Marja McGraw – What Are The Odds?
This week my guest is mystery author, Marja McGraw.
Marja McGraw was born and raised in Southern California. She worked in both civil and criminal law for fifteen years, state transportation for another seventeen years, and most recently for a city building department. She has lived and worked in California, Nevada, Oregon, Alaska and Arizona.
Marja wrote a weekly column for a small town newspaper in Northern Nevada, and conducted a Writers’ Support Group in Northern Arizona. A past member of Sisters in Crime (SinC), she was also the Editor for the SinC-Internet Newsletter for a year and a half.
She has appeared on KOLO-TV in Reno, Nevada, and KLBC in Laughlin, Nevada, and various radio talk shows.
Marja says that each of her mysteries contains a little humor, a little romance and A Little Murder! Books include both the Sandi Webster Mysteries and The Bogey Man Mysteries.
She and her husband now live in Arizona, where life is good.
What Are The Odds?
What are the odds of buying a house with a history to turn into a bed and breakfast, and discovering it’s the house that just keeps giving – and giving, and giving?
Sandi Webster and her partner, Peter Goldberg, forego a honeymoon to help her parents renovate just such a house only to discover there’s more to the home’s history than meets the eye. Stanley Hawks and his new wife, Felicity, are along for the ride and he has to face some of his worst fears.
This is an adventure these friends will long remember.
Here is an excerpt:
My mother and Felicity helped me put out food and a small wedding cake. Pete had already passed out drinks, and a bottle or two of champagne chilled in the refrigerator.
I finally sat down and took a deep breath.
Jessica sat next to me. “So tell me about this bed and breakfast your mother and her husband are opening. Rick said there were murders in the house? Does she think people will stay there regardless of the place’s history?”
Before I could open my mouth, my mother the drama queen, who sat on my other side spoke loudly. “Let me tell the story. It’s a tale of murder and jealousy. Or so I’ve been told. Frank and I sold our house in Bullhead City. That’s in Arizona, you know. Escrow closes in about thirty days, and I think we’ll move to the llama ranch now instead of waiting.”
The room fell into silence and all eyes were fixed on Livvie Brewster, my loves-a-good-story mother.
“This happened, oh, probably twenty years or so ago. It’s a thirty-acre ranch and it used to be a llama ranch. An elderly man and his daughter ran the place, along with one ranch hand. It’s said – ”
“You’re enjoying this, aren’t you, Mom? ‘It’s said’?”
“Hush and let me tell the story. Actually, this would be better told over a campfire on a dark night.”
She laughed at her own little joke.
“A neighbor gave me the scoop, so this should be pretty accurate, although he didn’t give me any of their names. He said the ranch hand had a thing for the daughter. So did a man from a neighboring property. The men were constantly trying to outdo one another. The daughter wasn’t a young woman and she’d never been married, so she was thrilled by all the attention.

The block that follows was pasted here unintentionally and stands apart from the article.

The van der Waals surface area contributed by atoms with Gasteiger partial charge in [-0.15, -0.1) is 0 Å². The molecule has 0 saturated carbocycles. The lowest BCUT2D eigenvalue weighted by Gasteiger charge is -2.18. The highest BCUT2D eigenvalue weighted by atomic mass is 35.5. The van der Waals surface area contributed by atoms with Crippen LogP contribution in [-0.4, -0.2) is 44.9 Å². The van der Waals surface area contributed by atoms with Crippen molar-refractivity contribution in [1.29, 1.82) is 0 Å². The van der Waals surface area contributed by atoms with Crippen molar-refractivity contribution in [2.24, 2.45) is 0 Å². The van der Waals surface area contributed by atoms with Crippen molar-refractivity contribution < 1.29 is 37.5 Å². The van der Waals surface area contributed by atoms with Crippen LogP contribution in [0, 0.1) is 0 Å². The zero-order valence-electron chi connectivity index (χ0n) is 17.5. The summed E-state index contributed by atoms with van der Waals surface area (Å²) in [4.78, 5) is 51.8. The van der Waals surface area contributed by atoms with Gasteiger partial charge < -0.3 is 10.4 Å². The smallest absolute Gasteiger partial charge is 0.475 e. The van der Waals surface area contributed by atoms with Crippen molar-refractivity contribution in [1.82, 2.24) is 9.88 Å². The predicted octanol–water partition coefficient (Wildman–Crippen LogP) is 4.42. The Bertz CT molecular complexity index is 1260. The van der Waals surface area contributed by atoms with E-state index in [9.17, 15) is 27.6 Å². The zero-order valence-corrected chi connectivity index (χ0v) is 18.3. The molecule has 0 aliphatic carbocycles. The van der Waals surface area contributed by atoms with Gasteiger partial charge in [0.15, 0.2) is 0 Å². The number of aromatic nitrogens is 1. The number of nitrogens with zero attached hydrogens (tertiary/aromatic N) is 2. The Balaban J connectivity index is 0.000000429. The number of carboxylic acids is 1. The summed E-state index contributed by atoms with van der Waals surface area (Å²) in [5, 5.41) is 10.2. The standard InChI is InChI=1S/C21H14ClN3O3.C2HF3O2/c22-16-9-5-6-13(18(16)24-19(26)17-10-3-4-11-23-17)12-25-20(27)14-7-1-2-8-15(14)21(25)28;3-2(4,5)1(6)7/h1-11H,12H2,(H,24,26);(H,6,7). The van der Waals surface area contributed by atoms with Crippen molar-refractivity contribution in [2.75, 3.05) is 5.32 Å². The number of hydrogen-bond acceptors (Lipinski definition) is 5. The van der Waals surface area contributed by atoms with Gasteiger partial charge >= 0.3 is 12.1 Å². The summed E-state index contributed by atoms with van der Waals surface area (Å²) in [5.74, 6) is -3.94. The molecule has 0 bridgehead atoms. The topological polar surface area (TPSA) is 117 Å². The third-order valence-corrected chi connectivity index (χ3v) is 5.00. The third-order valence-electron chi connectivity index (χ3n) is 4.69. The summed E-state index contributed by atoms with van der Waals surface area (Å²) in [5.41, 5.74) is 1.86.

“Her father told her to be careful because it was all going to backfire on her. He said she needed to make a choice between the men and put an end to their competition. But she wouldn’t listen.”
My mother actually leaned forward as though it was Halloween night and she was stirring a pot of scary information.
“Well, the father was right. It backfired. She finally chose the neighbor, and the ranch hand went nuts. One stormy afternoon he stealthily entered the house and found the daughter in the living room, kissing the neighbor. The ranch hand had a gun in his hand and he shot the daughter where she stood, in the head. The neighbor ran out the front door. The ranch hand ran after him and killed him, too, before returning to the house. You can still see a bullet hole in the screen door.
“The father, hearing the shots, came running in with a shotgun. Before he could shoot, the ranch hand shot him. He didn’t die, and he raised the gun and killed the ranch hand.”
“What neighbor told you about this?” With four deaths, I couldn’t help but wonder if the neighbor had all the details straight. Time and memory often change things from fact to exciting fiction.
“An old man who lives down the street in a mobile home. I’m sure he’s reliable.”
One of the models sat in a chair across from us and leaned forward, studying my mother’s face. “What happened to the father?”
I could see my mother mentally rubbing her hands together. She had everyone’s interest. “He died before the police got there.” She sat back and looked very pleased with herself. “And that’s the short version of the story.”
Felicity smiled at my mother. “And a neighbor says the house is haunted by these people?”
“Only the ranch hand. Well, he told me someone said they saw the daughter once, too.”
“Interesting story,” Rick said. “Are you sure people will want to stay in a house where murders were committed?”
Frank decided it was his turn to speak. “Their curiosity will get the best of them, and they’ll want to see the house. Some of them will hope to see the ghost while they’re there. And others simply won’t care. We’re turning it into kind of a dude ranch with horses. There are plenty of places to ride and we’re at the base of a small mountain. It’s unusual because it’s flat desert surrounded by mountains, and then there’s this small mountain right in the middle of the valley. We’re going to have chickens, too.”
Marja and I would love to hear from you, so please leave a comment and be entered to win a free copy of, What Are The Odds?
Congratulations to Anna Celeste Burke for winning a copy of What Are The Odds.
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